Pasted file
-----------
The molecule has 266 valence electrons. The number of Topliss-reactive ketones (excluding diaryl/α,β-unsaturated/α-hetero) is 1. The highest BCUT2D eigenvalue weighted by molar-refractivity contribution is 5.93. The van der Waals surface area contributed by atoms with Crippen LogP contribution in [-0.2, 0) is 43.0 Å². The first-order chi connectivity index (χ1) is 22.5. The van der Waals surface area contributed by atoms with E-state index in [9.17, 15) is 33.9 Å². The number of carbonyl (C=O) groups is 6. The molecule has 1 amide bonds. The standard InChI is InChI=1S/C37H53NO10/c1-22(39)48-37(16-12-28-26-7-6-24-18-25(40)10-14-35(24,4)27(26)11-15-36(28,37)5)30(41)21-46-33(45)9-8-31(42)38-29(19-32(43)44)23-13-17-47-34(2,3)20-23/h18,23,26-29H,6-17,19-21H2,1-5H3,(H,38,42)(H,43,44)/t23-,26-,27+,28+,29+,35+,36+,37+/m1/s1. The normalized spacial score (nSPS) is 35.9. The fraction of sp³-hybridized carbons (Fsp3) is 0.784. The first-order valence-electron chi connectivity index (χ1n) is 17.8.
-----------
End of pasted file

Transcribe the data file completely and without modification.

The molecule has 266 valence electrons. The number of Topliss-reactive ketones (excluding diaryl/α,β-unsaturated/α-hetero) is 1. The highest BCUT2D eigenvalue weighted by molar-refractivity contribution is 5.93. The van der Waals surface area contributed by atoms with Crippen LogP contribution in [-0.2, 0) is 43.0 Å². The first-order chi connectivity index (χ1) is 22.5. The van der Waals surface area contributed by atoms with E-state index in [9.17, 15) is 33.9 Å². The number of carbonyl (C=O) groups is 6. The molecule has 1 amide bonds. The standard InChI is InChI=1S/C37H53NO10/c1-22(39)48-37(16-12-28-26-7-6-24-18-25(40)10-14-35(24,4)27(26)11-15-36(28,37)5)30(41)21-46-33(45)9-8-31(42)38-29(19-32(43)44)23-13-17-47-34(2,3)20-23/h18,23,26-29H,6-17,19-21H2,1-5H3,(H,38,42)(H,43,44)/t23-,26-,27+,28+,29+,35+,36+,37+/m1/s1. The normalized spacial score (nSPS) is 35.9. The fraction of sp³-hybridized carbons (Fsp3) is 0.784. The first-order valence-electron chi connectivity index (χ1n) is 17.8.